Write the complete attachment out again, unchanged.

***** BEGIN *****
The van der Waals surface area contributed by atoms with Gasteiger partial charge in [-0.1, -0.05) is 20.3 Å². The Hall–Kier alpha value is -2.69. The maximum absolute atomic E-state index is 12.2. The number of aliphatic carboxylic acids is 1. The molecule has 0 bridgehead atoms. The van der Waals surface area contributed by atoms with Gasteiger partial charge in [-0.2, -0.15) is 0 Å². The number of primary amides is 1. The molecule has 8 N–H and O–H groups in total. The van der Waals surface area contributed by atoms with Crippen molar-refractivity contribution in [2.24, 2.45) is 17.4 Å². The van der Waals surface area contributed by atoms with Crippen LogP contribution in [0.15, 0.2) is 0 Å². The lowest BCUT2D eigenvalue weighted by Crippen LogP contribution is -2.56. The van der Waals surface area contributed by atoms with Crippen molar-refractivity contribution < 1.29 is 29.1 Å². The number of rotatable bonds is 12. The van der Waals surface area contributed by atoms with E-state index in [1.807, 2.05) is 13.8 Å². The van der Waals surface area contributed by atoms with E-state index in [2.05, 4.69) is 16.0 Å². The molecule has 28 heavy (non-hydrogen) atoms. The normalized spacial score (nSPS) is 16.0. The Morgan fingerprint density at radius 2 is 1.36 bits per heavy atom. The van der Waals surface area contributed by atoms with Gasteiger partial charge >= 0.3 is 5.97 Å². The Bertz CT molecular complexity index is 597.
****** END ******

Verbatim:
The van der Waals surface area contributed by atoms with Gasteiger partial charge in [-0.1, -0.05) is 20.3 Å². The Hall–Kier alpha value is -2.69. The maximum absolute atomic E-state index is 12.2. The number of aliphatic carboxylic acids is 1. The molecule has 0 bridgehead atoms. The van der Waals surface area contributed by atoms with Gasteiger partial charge in [-0.2, -0.15) is 0 Å². The number of primary amides is 1. The molecule has 8 N–H and O–H groups in total. The van der Waals surface area contributed by atoms with Crippen molar-refractivity contribution in [2.24, 2.45) is 17.4 Å². The van der Waals surface area contributed by atoms with Crippen LogP contribution in [0.15, 0.2) is 0 Å². The lowest BCUT2D eigenvalue weighted by Crippen LogP contribution is -2.56. The van der Waals surface area contributed by atoms with Crippen molar-refractivity contribution < 1.29 is 29.1 Å². The number of rotatable bonds is 12. The van der Waals surface area contributed by atoms with E-state index in [1.807, 2.05) is 13.8 Å². The van der Waals surface area contributed by atoms with E-state index in [2.05, 4.69) is 16.0 Å². The molecule has 28 heavy (non-hydrogen) atoms. The normalized spacial score (nSPS) is 16.0. The Morgan fingerprint density at radius 2 is 1.36 bits per heavy atom. The van der Waals surface area contributed by atoms with Gasteiger partial charge >= 0.3 is 5.97 Å². The Bertz CT molecular complexity index is 597.